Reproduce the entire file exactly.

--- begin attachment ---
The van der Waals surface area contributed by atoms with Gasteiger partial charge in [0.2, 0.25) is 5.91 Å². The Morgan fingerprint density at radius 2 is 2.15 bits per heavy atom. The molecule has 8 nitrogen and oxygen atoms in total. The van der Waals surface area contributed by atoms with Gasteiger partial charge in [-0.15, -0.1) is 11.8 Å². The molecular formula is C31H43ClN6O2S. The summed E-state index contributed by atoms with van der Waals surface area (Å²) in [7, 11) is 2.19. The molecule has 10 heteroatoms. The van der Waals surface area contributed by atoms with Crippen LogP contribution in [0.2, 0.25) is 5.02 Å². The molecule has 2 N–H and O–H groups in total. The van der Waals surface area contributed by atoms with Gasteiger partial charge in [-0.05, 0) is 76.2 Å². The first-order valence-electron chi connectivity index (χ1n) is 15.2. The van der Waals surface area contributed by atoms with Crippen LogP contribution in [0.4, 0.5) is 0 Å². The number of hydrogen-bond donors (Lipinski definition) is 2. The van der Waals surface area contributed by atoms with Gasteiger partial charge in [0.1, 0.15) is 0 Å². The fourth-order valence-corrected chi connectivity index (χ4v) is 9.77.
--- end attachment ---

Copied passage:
The van der Waals surface area contributed by atoms with Gasteiger partial charge in [0.2, 0.25) is 5.91 Å². The Morgan fingerprint density at radius 2 is 2.15 bits per heavy atom. The molecule has 8 nitrogen and oxygen atoms in total. The van der Waals surface area contributed by atoms with Gasteiger partial charge in [-0.15, -0.1) is 11.8 Å². The molecular formula is C31H43ClN6O2S. The summed E-state index contributed by atoms with van der Waals surface area (Å²) in [7, 11) is 2.19. The molecule has 10 heteroatoms. The van der Waals surface area contributed by atoms with Crippen LogP contribution in [0.2, 0.25) is 5.02 Å². The molecule has 2 N–H and O–H groups in total. The van der Waals surface area contributed by atoms with Gasteiger partial charge in [-0.05, 0) is 76.2 Å². The first-order valence-electron chi connectivity index (χ1n) is 15.2. The van der Waals surface area contributed by atoms with Crippen LogP contribution in [0.4, 0.5) is 0 Å². The number of hydrogen-bond donors (Lipinski definition) is 2. The van der Waals surface area contributed by atoms with Gasteiger partial charge in [0.1, 0.15) is 0 Å². The fourth-order valence-corrected chi connectivity index (χ4v) is 9.77.